December 17, 2014
By Claudia Doblinger, Former Associate, Science, Technology, and Public Policy Program (STPP)/Energy Technology Innovation Policy (ETIP) research group; 2015–2016; Former Research Fellow, STPP/ETIP, 2014–2015 and Kavita Surana, Associate, Environment and Natural Resources Program
"Getting individuals to take responsibility for their energy consumption is not just an issue of building short-term awareness of a cause. Rather, these campaigns require changes to long-standing habits, perhaps through constant reminders that emphasize individual action. Climate action therefore raises questions of both the desired intensity and frequency of messages in promoting behavioral change."
December 12, 2014
By Matthew Bunn, Professor of Practice; Co-Principal Investigator, Project on Managing the Atom
Professor of Practice Matthew Bunn gave a presentation on Transforming U.S. Energy Innovation, a volume that he co-edited, at Carnegie Mellon University.
December 12, 2014
Each year, the Science, Technology, and Public Policy (STPP) Program at the Belfer Center for Science and International Affairs at the Harvard Kennedy School welcomes new pre- and post-doctoral fellows and visiting researchers to a select team of scholars exploring the critical role that science and technology play in everyday life.
Belfer Center Newsletter
By Sharon Wilke, Associate Director of Communications
Robert Stavins and the Harvard Project on Climate Agreements research the best architecture for an agreement that will help prevent catastrophic climate change, a new book by Laura Diaz Anadon, Matthew Bunn, and Venkatesh (Venky) Narayanamurti takes on the challenge of transforming energy innovation in the United States—the world’s largest economy—to help provide secure, affordable energy without causing major damage to the environment and the climate.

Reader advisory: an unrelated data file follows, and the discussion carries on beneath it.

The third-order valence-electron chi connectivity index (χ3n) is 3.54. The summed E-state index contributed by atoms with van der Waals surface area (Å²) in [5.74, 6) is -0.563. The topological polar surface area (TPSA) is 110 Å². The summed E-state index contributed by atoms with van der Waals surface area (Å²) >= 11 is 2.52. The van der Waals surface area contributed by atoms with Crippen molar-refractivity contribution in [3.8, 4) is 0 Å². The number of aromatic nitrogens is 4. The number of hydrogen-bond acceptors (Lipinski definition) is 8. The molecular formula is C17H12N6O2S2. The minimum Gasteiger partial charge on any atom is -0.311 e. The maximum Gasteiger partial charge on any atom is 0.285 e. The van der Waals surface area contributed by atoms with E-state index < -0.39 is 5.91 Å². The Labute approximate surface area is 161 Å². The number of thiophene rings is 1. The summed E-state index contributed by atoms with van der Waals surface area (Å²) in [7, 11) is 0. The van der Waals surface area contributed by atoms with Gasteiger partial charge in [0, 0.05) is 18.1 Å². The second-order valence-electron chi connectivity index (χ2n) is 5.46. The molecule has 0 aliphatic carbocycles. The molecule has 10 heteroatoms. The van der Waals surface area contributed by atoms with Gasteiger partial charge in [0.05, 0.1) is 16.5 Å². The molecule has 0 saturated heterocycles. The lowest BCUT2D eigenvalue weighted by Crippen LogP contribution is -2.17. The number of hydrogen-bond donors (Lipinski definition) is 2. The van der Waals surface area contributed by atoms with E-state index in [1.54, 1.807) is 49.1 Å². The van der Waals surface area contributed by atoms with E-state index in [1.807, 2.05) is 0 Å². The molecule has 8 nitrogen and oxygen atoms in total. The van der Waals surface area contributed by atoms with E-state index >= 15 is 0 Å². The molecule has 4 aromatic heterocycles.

By Scott Moore, Former Giorgio Ruffolo Postdoctoral Research Fellow, Sustainability Science Program/Energy Technology Innovation Policy research group, 2012–2014
This discussion paper examines the development of water markets as a solution to water scarcity in China, with particular focus on Water Rights Trading (WRT). Water scarcity is an issue of growing concern for China, particularly in the north, where a combination of limited water supplies, economic growth, and population increases are increasingly straining water resources. The Chinese government has moved enthusiastically toward an embrace of market mechanisms to address water scarcity, with WRT being the preferred policy instrument in the agricultural sector, which accounts for the majority of water use in China. This discussion paper proposes several policy recommendations to improve the development of water markets in China, in particular by lowering the transaction costs to establishing markets and improving policy coordination.
By Laura Diaz Anadon, Associate, Environment and Natural Resources Program, Valentina Bosetti, Gabe Chan, Former Research Fellow, Energy Technology Innovation Policy research group, 2012–2015, Gregory Nemet, Former Visiting Scholar, Science, Technology, and Public Policy Program/Energy Technology Innovation Policy research group, January–June 2011 and Elena Verdolini